At-Risk / Special Needs Populations
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Managing At-Risk / Special Needs Populations - General
- At-risk / special needs populations require special attention during a radiation incident.
- Health care providers must identify and respect their needs and respond appropriately to them, considering the resources available.
- Selected issues particularly relevant to radiation incidents are discussed below
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- Bone marrow reserve diminishes with age
- Predisposition to anemia
- Predisposition to infection
- Predisposition to bleeding
- May have increased risk of bleeding due to medications, poor diet, or other factors
- Increasing number of co-existing diseases and conditions may be associated with
- Inability to tolerate certain drugs
- Lesser ability to tolerate aggressive salvage treatments, such as stem cell transplant for treatment of Acute Radiation Syndrome
- Cognitive issues may need to be addressed
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- Whole body radiation exposure will exacerbate pre-existing diminished immune functions.
- Countermeasures (e.g., myeloid cytokines) used to enhance blood cell production may be less effective.
- Affected individuals are more susceptible to infection.
- These individuals usually require leuko-reduced, irradiated blood.
- May not be able to tolerate radiation-induced prolonged pancytopenia or stem cell transplant due to underlying condition (e.g., cancer, congenital or acquired immune deficiency).
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Infants and Young Children
Radiation Incidents and Children
- AHRQ Resources:
- Planning and Preparedness for Children's Needs in Public Health Emergencies (HHS/AHRQ, May 2009)
- Pediatric Hospital Surge Capacity in Public Health Emergencies (HHS/AHRQ, January 2009)
- School-based Emergency Preparedness: A National Analysis and Recommended Protocol (HHS/AHRQ, January 2009)
- Decontamination of Children - Preparedness and Response for Hospital Emergency Departments (HHS/AHRQ, October 2008)
- Terrorism and Disaster Preparedness Resource for Pediatricians
(AHRQ Publication No. 06-0048, October 28, 2006)
- Strategies and Tools for Meeting the Needs of Children: Public Health Emergencies
(HHS/AHRQ, a free Web conference, 4 Web lectures, broadcast January 11, 2006)
- Public Health Emergency Preparedness — Surge Capacity (HHS/AHRQ)
- Other HHS agencies
- Other government agencies
- American Academy of Pediatrics
- Useful Guidance
- Mace SE, Sharieff G, Bern A, Benjamin L, Burbulys D, Johnson R, Schreiber M. Pediatric issues in disaster management, Part 1: the emergency medical system and surge capacity. Am J Disaster Med. 2010 Mar-Apr;5(2):83-93. [PubMed Citation]
- Mace SE, Sharieff G, Bern A, Benjamin L, Burbulys D, Johnson R, Schreiber M. Pediatric issues in disaster management, Part 2: evacuation centers and family separation/reunification. Am J Disaster Med. 2010 May-Jun;5(3):149-61. [PubMed Citation]
- Mace SE, Sharieff G, Bern A, Benjamin L, Burbulys D, Johnson R, Schreiber M. Pediatric issues in disaster management, Part 3: special healthcare needs patients and mental health issues. Am J Disaster Med. 2010 Sep-Oct;5(5):261-74. [PubMed Citation]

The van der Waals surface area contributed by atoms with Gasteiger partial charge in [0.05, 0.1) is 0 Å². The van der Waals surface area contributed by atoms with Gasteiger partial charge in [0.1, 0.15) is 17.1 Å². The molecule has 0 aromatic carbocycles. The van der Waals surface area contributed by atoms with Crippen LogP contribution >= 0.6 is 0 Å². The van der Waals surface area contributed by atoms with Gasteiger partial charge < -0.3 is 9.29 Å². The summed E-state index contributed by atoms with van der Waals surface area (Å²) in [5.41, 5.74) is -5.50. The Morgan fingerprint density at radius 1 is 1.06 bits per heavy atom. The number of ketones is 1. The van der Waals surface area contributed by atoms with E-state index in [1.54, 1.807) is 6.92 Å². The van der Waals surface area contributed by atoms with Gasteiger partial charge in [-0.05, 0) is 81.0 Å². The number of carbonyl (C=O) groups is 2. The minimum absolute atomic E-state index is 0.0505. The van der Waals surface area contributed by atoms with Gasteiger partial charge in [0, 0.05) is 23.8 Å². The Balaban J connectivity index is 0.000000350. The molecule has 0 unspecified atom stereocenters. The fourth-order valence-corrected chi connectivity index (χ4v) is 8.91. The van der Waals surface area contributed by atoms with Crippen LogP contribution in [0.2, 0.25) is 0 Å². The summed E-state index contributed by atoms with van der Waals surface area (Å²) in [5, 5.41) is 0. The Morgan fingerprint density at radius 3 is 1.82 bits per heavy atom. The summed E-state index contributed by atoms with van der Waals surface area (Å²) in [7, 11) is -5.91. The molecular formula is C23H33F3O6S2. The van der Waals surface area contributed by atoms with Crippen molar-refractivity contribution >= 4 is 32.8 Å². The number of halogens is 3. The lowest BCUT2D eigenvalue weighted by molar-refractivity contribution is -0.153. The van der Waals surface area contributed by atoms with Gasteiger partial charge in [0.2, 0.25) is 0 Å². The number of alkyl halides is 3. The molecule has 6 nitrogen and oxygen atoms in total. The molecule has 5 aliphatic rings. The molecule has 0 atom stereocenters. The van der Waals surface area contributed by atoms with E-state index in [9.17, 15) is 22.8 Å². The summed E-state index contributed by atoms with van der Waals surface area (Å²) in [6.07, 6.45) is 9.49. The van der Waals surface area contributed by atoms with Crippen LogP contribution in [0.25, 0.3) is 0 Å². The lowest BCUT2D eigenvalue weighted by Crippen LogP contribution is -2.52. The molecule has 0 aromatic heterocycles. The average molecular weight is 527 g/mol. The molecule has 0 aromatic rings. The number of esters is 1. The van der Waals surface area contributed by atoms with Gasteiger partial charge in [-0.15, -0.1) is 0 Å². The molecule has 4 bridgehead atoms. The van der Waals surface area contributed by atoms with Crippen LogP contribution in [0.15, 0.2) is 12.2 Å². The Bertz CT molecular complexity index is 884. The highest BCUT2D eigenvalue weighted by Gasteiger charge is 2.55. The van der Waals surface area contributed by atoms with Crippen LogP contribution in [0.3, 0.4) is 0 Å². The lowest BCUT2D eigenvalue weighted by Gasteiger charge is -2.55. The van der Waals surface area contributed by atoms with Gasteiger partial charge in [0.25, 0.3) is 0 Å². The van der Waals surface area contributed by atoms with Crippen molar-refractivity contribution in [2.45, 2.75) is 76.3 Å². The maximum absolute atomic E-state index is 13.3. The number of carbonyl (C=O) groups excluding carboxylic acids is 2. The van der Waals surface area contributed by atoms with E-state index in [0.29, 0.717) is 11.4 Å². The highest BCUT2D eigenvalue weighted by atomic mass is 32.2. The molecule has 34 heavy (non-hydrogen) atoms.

- Helping Children Cope with Terrorism and War (National Child Care Information Center, September 2008)
- Responding to Terrorism and War: Information for Parents (PDF - 93.6 KB) (National Youth Violence Prevention Resource Center)
- Disaster Preparedness Resource Guide for Welfare Agencies (PDF - 491 KB) (Annie E. Casey Foundation, 2009)
- Pediatric Disaster and Terrorism Preparedness, by David Markenson, M.D., Columbia University, July 13, 2004 (PowerPoint® - 1135 KB) (Text version))
- Pediatric Emergency Preparedness for Natural Disasters, Terrorism and Public Health Emergencies (PDF - 4.93 MB) (National Center for Disaster Preparedness, Mailman School of Public Health, Columbia University)
- Gurwitch RH, Kees M, Becker SM, Schreiber M, Pfefferbaum B, Diamond D. When disaster strikes: responding to the needs of children. Prehospital Disaster Med. 2004 Jan-Mar;19(1):21-8. [PubMed Citation]
- What You Should Know about the Emotional Impact of Radiological Terrorism with an RDD ("Dirty Bomb") (National Child Traumatic Stress Network)
- "Listen, Protect, and Connect": Psychological First Aid for Children and Parents (PDF - 170 KB) (University of California Los Angeles, School of Public Health)
- "Listen, Protect, and Connect" - Psychological First Aid for Teachers and Schools (PDF - 715 KB) (University of California Los Angeles, School of Public Health)
- Pediatric Disaster Preparedness Guidelines (PDF - 249 KB) (Illinois Department of Public Health, Loyola University Medical Center)
- Psychological First Aid: Field Operations Guide (PDF - 3.37 MB) (National Child Traumatic Stress Network, National Center for PTSD, 2nd edition, July 2006)
- Children in Disasters: Hospital Guidelines for Pediatric Preparedness (PDF - 1.81 MB) (New York City Department of Health and Mental Hygiene, August 2008)
- Preparedness Focus Areas: Pediatric Preparedness (NYC Healthcare PREPARES)
Video: Decontamination of Infants and Children (HHS/AHRQ, Children's Hospital Boston)
(Watch video )
- Decontamination of Children (HHS/AHRQ) provides a step-by-step decontamination demonstration in real time, and trains clinicians about the nuances of treating infants and children, who require special attention during decontamination.
- For example, children may be frightened not only by the emergency situation itself, but also by the decontamination process as well.